It feels right, for me, to be at home with this little person. For this season. What feels right for most of my friends, is working, and it really is right for their families. For many, it makes family-time more treasured. I'm also mindful that there are countless moms, or dads, who'd like to be home and don't have the choice--I know to value just having the option as a gift. While, I'm pretty confident about where I want to be, I feel pressure to validate my decision. To combat that, I have been a volunteer/fund-raiser/member for maybe one too many causes, boards or committees. I've also tried to be an at-home chef extraordinaire, and attempted to create the most awesome at-home kid activities. All good things. Totally important. But, for me, all things to be done with balance, and not to justify a choice that I really needn't pressure myself to justify.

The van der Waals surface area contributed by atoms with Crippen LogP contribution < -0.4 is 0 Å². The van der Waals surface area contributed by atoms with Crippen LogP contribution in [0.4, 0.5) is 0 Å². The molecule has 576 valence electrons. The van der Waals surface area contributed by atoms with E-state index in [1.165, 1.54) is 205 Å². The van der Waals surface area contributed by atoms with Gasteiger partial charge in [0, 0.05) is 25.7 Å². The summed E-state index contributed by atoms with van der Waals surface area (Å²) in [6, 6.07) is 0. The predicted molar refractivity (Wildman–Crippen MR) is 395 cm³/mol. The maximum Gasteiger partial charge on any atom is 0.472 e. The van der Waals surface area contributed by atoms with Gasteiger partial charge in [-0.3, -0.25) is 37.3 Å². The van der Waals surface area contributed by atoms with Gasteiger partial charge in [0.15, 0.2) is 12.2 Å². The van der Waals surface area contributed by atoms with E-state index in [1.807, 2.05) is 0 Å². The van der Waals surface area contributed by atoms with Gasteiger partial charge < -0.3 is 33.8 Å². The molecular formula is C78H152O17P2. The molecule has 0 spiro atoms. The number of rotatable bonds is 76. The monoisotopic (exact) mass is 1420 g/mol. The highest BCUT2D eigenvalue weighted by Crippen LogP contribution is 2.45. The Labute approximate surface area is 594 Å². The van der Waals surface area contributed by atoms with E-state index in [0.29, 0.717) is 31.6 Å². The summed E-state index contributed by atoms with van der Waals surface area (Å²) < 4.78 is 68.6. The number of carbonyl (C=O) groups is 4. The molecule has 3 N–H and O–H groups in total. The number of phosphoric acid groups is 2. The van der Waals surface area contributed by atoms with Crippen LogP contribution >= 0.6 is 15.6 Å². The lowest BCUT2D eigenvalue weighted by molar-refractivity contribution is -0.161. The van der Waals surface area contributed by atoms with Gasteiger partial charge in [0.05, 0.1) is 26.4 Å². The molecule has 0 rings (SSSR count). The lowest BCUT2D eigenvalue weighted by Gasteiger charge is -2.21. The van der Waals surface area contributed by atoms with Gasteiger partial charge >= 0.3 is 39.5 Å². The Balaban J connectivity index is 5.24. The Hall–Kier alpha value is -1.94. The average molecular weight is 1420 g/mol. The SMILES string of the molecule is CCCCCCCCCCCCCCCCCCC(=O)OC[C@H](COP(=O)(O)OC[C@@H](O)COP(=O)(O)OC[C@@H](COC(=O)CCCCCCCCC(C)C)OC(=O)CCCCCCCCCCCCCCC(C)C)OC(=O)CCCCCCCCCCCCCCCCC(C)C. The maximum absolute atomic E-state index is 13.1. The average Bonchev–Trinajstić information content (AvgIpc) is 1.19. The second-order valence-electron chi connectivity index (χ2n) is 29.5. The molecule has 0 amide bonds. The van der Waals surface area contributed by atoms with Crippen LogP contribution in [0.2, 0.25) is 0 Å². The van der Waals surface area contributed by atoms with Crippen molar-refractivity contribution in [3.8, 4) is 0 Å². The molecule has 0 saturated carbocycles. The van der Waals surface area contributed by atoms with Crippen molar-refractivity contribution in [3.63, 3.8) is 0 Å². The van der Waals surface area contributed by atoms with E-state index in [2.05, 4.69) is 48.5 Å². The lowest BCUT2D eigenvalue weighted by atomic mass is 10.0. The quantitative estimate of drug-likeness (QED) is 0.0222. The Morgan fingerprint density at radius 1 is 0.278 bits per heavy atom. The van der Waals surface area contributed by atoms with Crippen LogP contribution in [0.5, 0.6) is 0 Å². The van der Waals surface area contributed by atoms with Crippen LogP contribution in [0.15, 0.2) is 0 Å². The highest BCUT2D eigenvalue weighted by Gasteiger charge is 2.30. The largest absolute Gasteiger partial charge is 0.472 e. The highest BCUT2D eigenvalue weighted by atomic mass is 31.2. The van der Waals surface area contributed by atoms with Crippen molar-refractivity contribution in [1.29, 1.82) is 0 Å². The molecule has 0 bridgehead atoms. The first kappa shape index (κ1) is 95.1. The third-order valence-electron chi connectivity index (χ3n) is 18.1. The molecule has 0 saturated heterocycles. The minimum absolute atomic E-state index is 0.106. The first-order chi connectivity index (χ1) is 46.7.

Antidote? Still figuring that out, and learning what to say yes to, and when to decline, and I hate that learning curve... But more so, I think it's simply cherishing this precious time, the blissful mingled with the melt-downs, the laughter and the runny noses, Jeff reading bedtime stories to our babe and the sleepless nights, bright new days (or "Sunny Day!" as Carter exclaims) and also the days of running on empty and caffeine. It's looking forward to the next stages, but not wishing the current one away. And decidedly, purposefully embracing the ordinary...finding in it, extraordinary joy.

These are the moments,
I thank God that I'm alive,
These are the moments,
I'll remember all my life.

—Edwin McCain

Tangible hope. A great way to send it: www.ahomeinhaiti.org.

Monday, March 1, 2010

Brick Ridge

Jeff & I could not recall the last time we went out to dinner just the two of us, so when a dear friend, here for a working vacation, offered to stay with Cartz for an evening, it gave us a little vacay, too! Note to self: dates are good. Thanks, Cheri.